Refugee Settlement Males Females TOTALS
Adjumani (Pagrinya & Mungula) 11 15 26
Bidi-Bidi 9 26 35
TOTALS 20 41 61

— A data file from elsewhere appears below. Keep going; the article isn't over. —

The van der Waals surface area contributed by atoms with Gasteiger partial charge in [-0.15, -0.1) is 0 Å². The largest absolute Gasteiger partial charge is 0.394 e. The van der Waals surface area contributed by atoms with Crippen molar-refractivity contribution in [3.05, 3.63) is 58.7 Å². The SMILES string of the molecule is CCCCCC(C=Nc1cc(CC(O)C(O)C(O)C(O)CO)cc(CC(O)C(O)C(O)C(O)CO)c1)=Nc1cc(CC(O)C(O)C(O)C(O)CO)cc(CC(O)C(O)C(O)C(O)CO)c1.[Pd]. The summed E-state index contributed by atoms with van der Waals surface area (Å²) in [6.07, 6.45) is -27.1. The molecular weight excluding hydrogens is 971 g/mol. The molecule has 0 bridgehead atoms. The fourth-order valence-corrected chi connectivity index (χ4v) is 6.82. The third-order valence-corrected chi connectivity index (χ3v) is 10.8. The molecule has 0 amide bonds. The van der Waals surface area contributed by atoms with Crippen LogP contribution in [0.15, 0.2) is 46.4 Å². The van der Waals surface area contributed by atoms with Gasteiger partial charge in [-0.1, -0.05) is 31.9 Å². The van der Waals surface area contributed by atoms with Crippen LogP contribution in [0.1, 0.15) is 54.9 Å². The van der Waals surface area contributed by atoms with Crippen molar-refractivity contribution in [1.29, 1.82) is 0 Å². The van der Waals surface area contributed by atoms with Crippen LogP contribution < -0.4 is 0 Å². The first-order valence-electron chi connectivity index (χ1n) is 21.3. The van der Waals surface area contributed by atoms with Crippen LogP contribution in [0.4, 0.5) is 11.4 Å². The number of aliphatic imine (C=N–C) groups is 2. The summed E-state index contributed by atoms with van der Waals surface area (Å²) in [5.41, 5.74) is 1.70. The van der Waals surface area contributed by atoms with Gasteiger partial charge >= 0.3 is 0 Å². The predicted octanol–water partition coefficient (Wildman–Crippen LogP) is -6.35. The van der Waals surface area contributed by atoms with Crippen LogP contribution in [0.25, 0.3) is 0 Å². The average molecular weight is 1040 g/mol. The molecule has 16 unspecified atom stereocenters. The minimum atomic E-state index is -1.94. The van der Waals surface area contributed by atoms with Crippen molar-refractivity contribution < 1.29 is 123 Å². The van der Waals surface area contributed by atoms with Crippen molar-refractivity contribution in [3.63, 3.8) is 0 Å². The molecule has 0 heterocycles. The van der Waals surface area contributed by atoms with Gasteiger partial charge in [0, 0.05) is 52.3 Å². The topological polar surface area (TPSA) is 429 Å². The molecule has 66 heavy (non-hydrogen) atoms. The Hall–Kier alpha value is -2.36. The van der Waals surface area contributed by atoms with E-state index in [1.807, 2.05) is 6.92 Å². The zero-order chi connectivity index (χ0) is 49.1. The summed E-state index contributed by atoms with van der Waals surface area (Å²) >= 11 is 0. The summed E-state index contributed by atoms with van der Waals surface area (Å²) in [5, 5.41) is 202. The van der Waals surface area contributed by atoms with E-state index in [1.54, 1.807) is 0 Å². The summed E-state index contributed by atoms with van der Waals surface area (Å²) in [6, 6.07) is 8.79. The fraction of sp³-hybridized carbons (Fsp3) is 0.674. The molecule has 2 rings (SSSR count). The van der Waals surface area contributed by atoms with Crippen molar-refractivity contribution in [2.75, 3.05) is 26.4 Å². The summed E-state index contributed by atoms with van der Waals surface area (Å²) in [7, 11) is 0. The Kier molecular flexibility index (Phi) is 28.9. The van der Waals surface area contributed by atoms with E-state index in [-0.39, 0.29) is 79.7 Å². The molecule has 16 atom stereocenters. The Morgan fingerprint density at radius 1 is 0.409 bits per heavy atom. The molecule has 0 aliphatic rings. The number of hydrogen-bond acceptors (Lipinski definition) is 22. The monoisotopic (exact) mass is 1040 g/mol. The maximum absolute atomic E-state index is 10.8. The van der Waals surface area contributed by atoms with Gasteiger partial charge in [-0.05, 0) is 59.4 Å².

Refugees were recruited through contact with the Refugee Welfare Councils in the settlements. They were asked to narrate their experiences using a semi-structured interview schedule. A choice of focus group discussions and/or individual interviews was given to each participant and these were conducted in Adjumani and Bidi Bidi refugee settlements, in a location which ensured confidentiality. Each interview or focus group discussion lasted between 50 to 90 minutes. They were carried out with the assistance of an interpreter and were tape recorded and transcribed into English verbatim. In addition, 37 key stakeholders were interviewed that provided health and justice services to South Sudanese refugees in Adjumani and Bidi-Bidi Refugee Settlements. These included UN (5) and Ugandan Government Officials (12), International NGOs (8) and National NGOs (5) as well as Refugee Welfare Council members (7) (see Table 2). Whilst most of these interviews took place in the refugee settlements (24), others took place in Yumbe Town (6) and Kampala (7). Each interview lasted about 60 minutes and used a semi-structured thematic interview framework. All were conducted in English and then transcribed. Following initial thematic analysis (Braun & Clarke, 2006) of the data collected in each refugee settlement, feedback meetings were held with refugees and stakeholders. In total over 130 people took part in these meetings, where initial findings were presented and then discussed. Notes of the meetings were taken in order to assist with triangulation of emerging themes. From analysis of the data the main themes were identified that related to refugee experiences as well as health and justice provision. Table 2. Key informants participating in the research